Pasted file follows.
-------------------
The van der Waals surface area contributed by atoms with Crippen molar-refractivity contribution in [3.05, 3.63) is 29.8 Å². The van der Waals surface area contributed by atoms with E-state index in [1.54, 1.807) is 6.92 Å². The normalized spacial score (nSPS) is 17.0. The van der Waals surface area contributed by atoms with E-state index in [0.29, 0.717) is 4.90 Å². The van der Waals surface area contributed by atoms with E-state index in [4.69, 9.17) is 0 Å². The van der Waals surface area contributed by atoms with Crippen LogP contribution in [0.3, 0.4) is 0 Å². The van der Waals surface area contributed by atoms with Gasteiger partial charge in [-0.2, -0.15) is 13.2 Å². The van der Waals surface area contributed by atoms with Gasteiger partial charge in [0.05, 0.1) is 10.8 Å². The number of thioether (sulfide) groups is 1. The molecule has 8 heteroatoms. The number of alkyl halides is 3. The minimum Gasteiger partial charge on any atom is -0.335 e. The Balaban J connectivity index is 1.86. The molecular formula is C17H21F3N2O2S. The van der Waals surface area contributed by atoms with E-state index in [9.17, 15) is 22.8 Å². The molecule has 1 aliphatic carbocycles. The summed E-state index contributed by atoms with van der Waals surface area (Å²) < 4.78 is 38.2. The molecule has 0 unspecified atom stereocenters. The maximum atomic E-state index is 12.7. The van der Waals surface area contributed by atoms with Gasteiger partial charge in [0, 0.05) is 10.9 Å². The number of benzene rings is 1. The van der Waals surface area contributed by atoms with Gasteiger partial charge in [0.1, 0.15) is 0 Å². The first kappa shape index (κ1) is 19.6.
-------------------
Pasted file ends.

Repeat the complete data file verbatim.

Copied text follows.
The van der Waals surface area contributed by atoms with Crippen molar-refractivity contribution in [3.05, 3.63) is 29.8 Å². The van der Waals surface area contributed by atoms with E-state index in [1.54, 1.807) is 6.92 Å². The normalized spacial score (nSPS) is 17.0. The van der Waals surface area contributed by atoms with E-state index in [0.29, 0.717) is 4.90 Å². The van der Waals surface area contributed by atoms with E-state index in [4.69, 9.17) is 0 Å². The van der Waals surface area contributed by atoms with Crippen LogP contribution in [0.3, 0.4) is 0 Å². The van der Waals surface area contributed by atoms with Gasteiger partial charge in [-0.2, -0.15) is 13.2 Å². The van der Waals surface area contributed by atoms with Gasteiger partial charge in [0.05, 0.1) is 10.8 Å². The number of thioether (sulfide) groups is 1. The molecule has 8 heteroatoms. The number of alkyl halides is 3. The minimum Gasteiger partial charge on any atom is -0.335 e. The Balaban J connectivity index is 1.86. The molecular formula is C17H21F3N2O2S. The van der Waals surface area contributed by atoms with E-state index in [9.17, 15) is 22.8 Å². The molecule has 1 aliphatic carbocycles. The summed E-state index contributed by atoms with van der Waals surface area (Å²) < 4.78 is 38.2. The molecule has 0 unspecified atom stereocenters. The maximum atomic E-state index is 12.7. The van der Waals surface area contributed by atoms with Gasteiger partial charge in [0, 0.05) is 10.9 Å². The number of benzene rings is 1. The van der Waals surface area contributed by atoms with Gasteiger partial charge in [0.1, 0.15) is 0 Å². The first kappa shape index (κ1) is 19.6.